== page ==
There were some significant announcements made at this month's TechEd North America, especially those related to .NET vNext, Roslyn and the way we build applications. The changes will impact each and every .NET developer in the future and the sooner you understand what's happening, the sooner you can prepare yourself for the future and adjust the direction of the projects you're currently working on.
.NET vNext - Aaron Powell (@slace)
14 years ago the .NET framework was released at version 1.0 and since then a lot has changed.
Single monolithic frameworks are no longer the name of the game. The rise of NuGet has seen our .NET projects get more modular, being comprised of small specialised dependencies that do one job and do it very well.
Other platforms have also risen up, with Ruby and Node.js we have small, light-weight application being built, and being built in a way that we can load multiple versions of the runtime at the same time.
And lastly there's a new compiler in town, Roslyn, a C# & VB.NET compiler-as-a-service that now underpins everything .NET at Microsoft.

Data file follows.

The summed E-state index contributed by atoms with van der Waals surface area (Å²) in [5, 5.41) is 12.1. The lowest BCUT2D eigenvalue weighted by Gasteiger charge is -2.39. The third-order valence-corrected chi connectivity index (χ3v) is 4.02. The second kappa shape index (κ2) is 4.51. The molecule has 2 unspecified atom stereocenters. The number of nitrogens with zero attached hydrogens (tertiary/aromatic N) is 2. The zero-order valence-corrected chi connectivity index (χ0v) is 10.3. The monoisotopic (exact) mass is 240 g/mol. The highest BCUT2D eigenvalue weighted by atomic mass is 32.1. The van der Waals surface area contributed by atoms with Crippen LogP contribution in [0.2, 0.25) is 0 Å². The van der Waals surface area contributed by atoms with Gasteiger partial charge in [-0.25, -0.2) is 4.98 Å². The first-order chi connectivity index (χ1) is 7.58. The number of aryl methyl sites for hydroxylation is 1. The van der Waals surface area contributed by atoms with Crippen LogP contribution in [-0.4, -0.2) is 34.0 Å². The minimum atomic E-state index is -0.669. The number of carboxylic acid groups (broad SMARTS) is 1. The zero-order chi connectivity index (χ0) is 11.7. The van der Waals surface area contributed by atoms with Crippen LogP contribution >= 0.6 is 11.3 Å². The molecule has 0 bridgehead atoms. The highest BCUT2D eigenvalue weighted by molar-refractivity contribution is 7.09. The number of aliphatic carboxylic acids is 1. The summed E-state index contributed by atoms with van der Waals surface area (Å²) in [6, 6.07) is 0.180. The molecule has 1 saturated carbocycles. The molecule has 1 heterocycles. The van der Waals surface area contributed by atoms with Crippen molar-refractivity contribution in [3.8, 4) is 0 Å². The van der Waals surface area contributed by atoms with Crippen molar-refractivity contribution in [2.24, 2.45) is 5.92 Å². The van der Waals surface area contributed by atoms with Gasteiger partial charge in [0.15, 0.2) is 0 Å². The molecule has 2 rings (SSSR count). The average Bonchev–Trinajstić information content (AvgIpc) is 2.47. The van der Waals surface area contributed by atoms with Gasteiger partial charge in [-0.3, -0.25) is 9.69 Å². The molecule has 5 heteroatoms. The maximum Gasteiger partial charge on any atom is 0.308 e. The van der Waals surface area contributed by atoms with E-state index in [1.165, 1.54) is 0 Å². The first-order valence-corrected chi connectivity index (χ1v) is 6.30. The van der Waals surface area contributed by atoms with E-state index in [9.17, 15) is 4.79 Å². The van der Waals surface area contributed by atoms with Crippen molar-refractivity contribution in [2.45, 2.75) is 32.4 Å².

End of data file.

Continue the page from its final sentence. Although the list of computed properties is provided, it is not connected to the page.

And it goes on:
With all these changes it's time for the .NET framework to evolve with it.
Edge.JS - Richard Banks (@rbanks54)
Node and .NET living together? Sacrilege! Horror! Awesomeness! Sweeeet! Your reaction may vary, but it's possible, it's here and it's really kinda interesting and potentially useful.
So let's take a short trip into the trippy land of round tripping between Node and .NET and see where and how this rabbit hold might lead and if there truly is a pot of gold at the end of these mixed metaphors I've been abusing.
RSVP if you're coming and we'll see you soon!
If anybody is interested, I'm keen on giving a talk on lightweight BDD using NUnit. That could be a 15 min. talk on how and why my team at Quivers has recently adopted a lightweight BDD approach based on agreed conventions rather than using Specflow.